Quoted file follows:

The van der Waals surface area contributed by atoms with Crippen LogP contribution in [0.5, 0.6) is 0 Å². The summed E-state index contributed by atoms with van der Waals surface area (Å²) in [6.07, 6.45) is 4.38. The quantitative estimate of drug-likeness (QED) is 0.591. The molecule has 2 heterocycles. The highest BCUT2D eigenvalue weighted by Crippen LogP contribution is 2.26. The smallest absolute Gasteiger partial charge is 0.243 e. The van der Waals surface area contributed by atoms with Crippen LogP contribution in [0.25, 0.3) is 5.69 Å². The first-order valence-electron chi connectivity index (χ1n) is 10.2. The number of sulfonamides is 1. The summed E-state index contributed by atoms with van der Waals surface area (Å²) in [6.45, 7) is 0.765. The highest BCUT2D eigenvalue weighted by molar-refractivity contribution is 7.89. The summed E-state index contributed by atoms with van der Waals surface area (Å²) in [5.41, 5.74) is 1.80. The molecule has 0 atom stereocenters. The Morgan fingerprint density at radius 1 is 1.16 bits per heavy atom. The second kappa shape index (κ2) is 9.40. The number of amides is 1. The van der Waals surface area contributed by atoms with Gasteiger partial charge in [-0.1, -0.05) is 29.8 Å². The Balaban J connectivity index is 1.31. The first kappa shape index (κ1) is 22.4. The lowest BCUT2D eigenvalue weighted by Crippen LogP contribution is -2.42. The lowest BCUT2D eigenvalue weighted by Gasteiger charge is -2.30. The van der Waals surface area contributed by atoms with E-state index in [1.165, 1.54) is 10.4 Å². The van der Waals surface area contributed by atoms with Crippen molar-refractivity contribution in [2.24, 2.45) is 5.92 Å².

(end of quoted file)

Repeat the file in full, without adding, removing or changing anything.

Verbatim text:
The van der Waals surface area contributed by atoms with Crippen LogP contribution in [0.5, 0.6) is 0 Å². The summed E-state index contributed by atoms with van der Waals surface area (Å²) in [6.07, 6.45) is 4.38. The quantitative estimate of drug-likeness (QED) is 0.591. The molecule has 2 heterocycles. The highest BCUT2D eigenvalue weighted by Crippen LogP contribution is 2.26. The smallest absolute Gasteiger partial charge is 0.243 e. The van der Waals surface area contributed by atoms with Crippen LogP contribution in [0.25, 0.3) is 5.69 Å². The first-order valence-electron chi connectivity index (χ1n) is 10.2. The number of sulfonamides is 1. The summed E-state index contributed by atoms with van der Waals surface area (Å²) in [6.45, 7) is 0.765. The highest BCUT2D eigenvalue weighted by molar-refractivity contribution is 7.89. The summed E-state index contributed by atoms with van der Waals surface area (Å²) in [5.41, 5.74) is 1.80. The molecule has 0 atom stereocenters. The Morgan fingerprint density at radius 1 is 1.16 bits per heavy atom. The second kappa shape index (κ2) is 9.40. The number of amides is 1. The van der Waals surface area contributed by atoms with Gasteiger partial charge in [-0.1, -0.05) is 29.8 Å². The Balaban J connectivity index is 1.31. The first kappa shape index (κ1) is 22.4. The lowest BCUT2D eigenvalue weighted by Crippen LogP contribution is -2.42. The lowest BCUT2D eigenvalue weighted by Gasteiger charge is -2.30. The van der Waals surface area contributed by atoms with E-state index in [1.165, 1.54) is 10.4 Å². The van der Waals surface area contributed by atoms with Crippen molar-refractivity contribution in [2.24, 2.45) is 5.92 Å².